painofhell
Posts : 669 Birthday : 19900518 Join date : 20140816 Age : 29 Job/hobbies : forex
 Subject: applying risk reward Mon Aug 25, 2014 12:42 pm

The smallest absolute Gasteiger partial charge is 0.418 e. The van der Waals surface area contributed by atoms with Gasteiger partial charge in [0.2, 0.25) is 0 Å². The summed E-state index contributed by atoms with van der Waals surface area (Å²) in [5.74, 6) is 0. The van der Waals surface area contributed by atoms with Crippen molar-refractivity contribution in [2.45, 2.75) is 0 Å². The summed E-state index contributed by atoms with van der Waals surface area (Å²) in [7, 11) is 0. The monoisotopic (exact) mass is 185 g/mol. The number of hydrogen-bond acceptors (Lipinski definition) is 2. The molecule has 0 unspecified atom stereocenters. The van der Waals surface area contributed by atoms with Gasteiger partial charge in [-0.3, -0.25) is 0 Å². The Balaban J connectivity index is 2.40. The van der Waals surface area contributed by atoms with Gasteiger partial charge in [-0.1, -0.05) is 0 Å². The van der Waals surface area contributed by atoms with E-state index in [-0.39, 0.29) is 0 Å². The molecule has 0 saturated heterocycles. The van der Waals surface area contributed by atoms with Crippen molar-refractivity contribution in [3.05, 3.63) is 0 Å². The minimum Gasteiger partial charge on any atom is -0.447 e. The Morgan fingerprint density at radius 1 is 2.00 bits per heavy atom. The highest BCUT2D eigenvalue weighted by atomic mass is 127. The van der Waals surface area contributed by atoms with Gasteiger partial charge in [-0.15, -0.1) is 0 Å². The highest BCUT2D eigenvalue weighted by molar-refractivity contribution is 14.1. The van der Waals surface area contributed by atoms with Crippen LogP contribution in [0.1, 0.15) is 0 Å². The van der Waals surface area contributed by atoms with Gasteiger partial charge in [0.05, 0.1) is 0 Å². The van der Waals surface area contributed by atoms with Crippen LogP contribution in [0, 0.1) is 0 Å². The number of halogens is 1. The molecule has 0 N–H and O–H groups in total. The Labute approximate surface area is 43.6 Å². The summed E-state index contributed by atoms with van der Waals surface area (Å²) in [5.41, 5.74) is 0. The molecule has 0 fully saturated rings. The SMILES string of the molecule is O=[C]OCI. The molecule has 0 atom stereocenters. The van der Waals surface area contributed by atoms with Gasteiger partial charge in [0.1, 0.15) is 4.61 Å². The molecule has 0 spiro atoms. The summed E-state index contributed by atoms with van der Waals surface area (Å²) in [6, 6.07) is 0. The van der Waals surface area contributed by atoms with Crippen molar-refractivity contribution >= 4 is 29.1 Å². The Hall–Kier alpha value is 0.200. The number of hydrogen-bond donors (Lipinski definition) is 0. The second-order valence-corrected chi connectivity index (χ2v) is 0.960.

Is Risk:Reward the Holy Grail of Strategies? If you give risk:reward the thought that it deserves you will soon understand just how powerful of a role it can play. You will quickly understand how, all by itself, it could make or break you as a trader. In this lesson we will take a look at the numbers game behind risk:reward but before we do that it is also important to quickly review the power of what you have learnt so far. If you are able to master your trading psychology and properly use the price action confluence of a solid location, chart patterns, market structure, entry trigger and market layers, your win rate will very easily be 70% or higher. There are VIP members here at ElectroFX.com who go months without a loss but this is not something you will be able to achieve overnight. You won’t know your win/loss ratio until you have been trading for a while but you will be able to determine it before you start trading live. Let’s take a look at how applying a risk:reward strategy to your trading plan can help you succeed no matter what your win/loss ratio is, this may just be the holy grail piece of your puzzle. Use Simple Math to Your Advantage Don’t worry if maths is not your strong point, there is nothing complicated about this. Let’s assume that you will always risk 2% of your account on every trade that you take. As outlined in the stop loss lesson; you can avoid the need to worry about different size stop loss’s on each trade by using a percentage risk. Not every trade is going to have the same size stop loss so this is a great approach if you want to eliminate the need to think about it. In this following table we will base everything upon having taken 10 trades using different risk:reward ratio’s each time. Each example results in the same 4% profit for your trading account, yet each example has a different amount of trades won vs lost. 1:1 should always be considered as your minimum risk:reward requirement for any single trade. A 1:5 risk:reward trade is not something you will find very often but it does serve it’s purpose here as an example.